Don Phillips: Manager-ownership disclosure will likely spur many fund companies to encourage manager investment.
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For more than 20 years, I've heard managers boast that having their own money in their fund made them work harder. Until recently, this was a virtue that any manager could claim, but few had to prove. That all changed in the wake of the U.S. fund industry's market-timing scandals. Having been caught fleecing shareholders, the industry was ill-positioned to argue against consumer advocates calling for more disclosure, even disclosure such as manager ownership that admittedly had little or nothing to do with market-timing.
Against the vehement objections of most large fund families (boutique shops, in contrast, often supported the disclosure), regulators required manager-ownership disclosure in the broad bands seen in the accompanying chart. Two lessons emerge from this disclosure, especially when it's linked to fund performance, as my colleague Karen Dolan did in a presentation at the 2009 FPA conference. One is that there's a correlation between manager ownership and fund performance. Investors who seek funds in which managers are willing to invest their own money seem to significantly tilt the odds in their favor. The correlation is absolute and significant. Among equity funds, the correlation of better returns is stronger with manager ownership than it is with low costs.
The second, more disturbing finding is that the industry had something to hide. A huge number of managers don't have a penny of their own capital invested in the funds that they oversee. Sure, there are legitimate reasons why a manager of a very specialized fund might be hesitant to have a large stake in his fund, but to have no money at all on the line is unjustifiable. The industry is creating too many funds that its most knowledgeable participants--the funds' managers--won't buy themselves, at least not on the terms that they're offered to the public. (Occasionally, we find managers who believe in their stock-picking but don't want to pay the fees associated with their funds, so they buy separate accounts that mirror their funds' picks at a lower cost.) The new disclosure exposes this lack of alignment between managers and shareholders.
My guess is that the situation will change rapidly. Sunlight being the best disinfectant, manager-ownership disclosure will likely spur many fund companies to encourage managers to have more skin in the game, at least for appearance's sake--we're already hearing of manager bonuses being paid partly in fund shares. I suspect that most managers will have at least a moderate investment in most of their funds in the near future. (Exceptions like out-of-state municipal-bond funds will remain, of course.) This will probably make the utility of seeking managers with stakes in their funds less useful, but it could also lead to improved overall performance, more-prudent risk-taking, and lower costs. Managers might more actively control risks and costs if their own money is on the line. After all, owners and renters behave differently: Nobody washes a rental car.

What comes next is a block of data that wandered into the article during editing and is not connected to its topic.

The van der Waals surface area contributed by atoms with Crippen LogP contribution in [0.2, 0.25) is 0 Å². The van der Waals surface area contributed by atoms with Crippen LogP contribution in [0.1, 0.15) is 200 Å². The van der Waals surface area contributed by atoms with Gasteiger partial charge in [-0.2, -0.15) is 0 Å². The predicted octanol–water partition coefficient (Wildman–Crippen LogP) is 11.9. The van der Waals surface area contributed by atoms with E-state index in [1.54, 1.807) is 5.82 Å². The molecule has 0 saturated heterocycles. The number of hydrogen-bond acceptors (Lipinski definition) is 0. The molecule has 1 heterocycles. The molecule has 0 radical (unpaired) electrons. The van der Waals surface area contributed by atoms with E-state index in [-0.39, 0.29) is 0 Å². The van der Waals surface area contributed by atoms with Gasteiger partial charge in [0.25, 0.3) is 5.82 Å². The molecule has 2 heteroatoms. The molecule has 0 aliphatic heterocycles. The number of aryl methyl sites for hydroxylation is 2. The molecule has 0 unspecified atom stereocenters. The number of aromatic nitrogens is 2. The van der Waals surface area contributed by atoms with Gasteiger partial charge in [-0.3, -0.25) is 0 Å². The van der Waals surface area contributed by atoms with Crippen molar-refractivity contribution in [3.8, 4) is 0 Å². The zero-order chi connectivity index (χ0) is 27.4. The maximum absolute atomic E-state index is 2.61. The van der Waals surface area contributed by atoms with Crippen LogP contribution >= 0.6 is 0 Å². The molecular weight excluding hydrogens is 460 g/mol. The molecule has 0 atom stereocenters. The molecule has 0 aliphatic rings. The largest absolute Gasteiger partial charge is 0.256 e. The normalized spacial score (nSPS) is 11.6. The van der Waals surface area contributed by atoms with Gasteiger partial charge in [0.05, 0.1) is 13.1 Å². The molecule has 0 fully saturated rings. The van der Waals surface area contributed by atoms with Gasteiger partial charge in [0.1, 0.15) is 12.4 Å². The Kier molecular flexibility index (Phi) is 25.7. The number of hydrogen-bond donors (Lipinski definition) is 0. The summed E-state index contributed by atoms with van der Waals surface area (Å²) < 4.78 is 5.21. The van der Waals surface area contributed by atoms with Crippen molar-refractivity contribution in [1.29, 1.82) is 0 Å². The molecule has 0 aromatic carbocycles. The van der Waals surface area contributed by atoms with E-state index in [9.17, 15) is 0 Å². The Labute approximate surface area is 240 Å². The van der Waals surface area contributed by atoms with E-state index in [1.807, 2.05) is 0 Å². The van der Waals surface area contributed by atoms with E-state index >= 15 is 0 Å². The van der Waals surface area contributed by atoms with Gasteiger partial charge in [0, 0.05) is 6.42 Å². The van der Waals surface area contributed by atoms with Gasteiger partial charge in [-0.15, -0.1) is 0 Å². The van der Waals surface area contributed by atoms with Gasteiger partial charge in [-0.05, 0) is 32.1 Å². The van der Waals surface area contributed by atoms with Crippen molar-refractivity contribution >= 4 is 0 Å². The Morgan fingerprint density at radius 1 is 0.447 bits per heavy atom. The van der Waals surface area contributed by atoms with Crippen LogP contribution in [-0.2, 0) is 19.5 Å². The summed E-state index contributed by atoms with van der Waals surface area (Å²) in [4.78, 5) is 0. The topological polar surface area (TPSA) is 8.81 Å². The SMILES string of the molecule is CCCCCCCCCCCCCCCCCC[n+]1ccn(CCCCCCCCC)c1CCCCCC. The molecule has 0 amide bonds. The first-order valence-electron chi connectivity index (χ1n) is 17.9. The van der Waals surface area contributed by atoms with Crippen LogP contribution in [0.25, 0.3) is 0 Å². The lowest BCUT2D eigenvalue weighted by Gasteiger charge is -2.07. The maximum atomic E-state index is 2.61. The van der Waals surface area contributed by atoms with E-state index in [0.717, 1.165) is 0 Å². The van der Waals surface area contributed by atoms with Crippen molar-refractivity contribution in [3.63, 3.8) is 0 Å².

If I'm right about the industry's response, what initially looks to be a blemish on the U.S. fund industry could turn into a gold star. No other country requires manager-ownership disclosure, so the U.S. fund industry deserves credit for addressing an issue that other countries willfully ignore. Even if other fund markets did have this disclosure, I suspect that the numbers would be even worse abroad. The United States has a far higher number of boutique or pure-play fund managers (where ownership tends to be high) and a smaller percentage of funds run by financial conglomerates (where manager ownership tends to be low). If U.S. managers up their participation in the wake of these dismal findings, it's likely that U.S. funds will put even more distance between their practices and those of the rest of the world.
Congratulations to U.S. regulators for requiring this new disclosure, and kudos to advisors who make manager ownership a prerequisite for putting their clients' money into funds. Finally, the U.S. fund industry deserves credit if its practices improve. These are signs of a healthy and vibrant industry. Regulators in other countries would be wise to consider similar disclosure. No other action promises as many benefits to investors at such a tiny cost. Little good comes from an industry that peddles products that its own members wouldn't buy. But when an industry's interests are aligned with clients', everyone benefits.
Don Phillips is Morningstar's managing director, corporate strategy, research, and communications.
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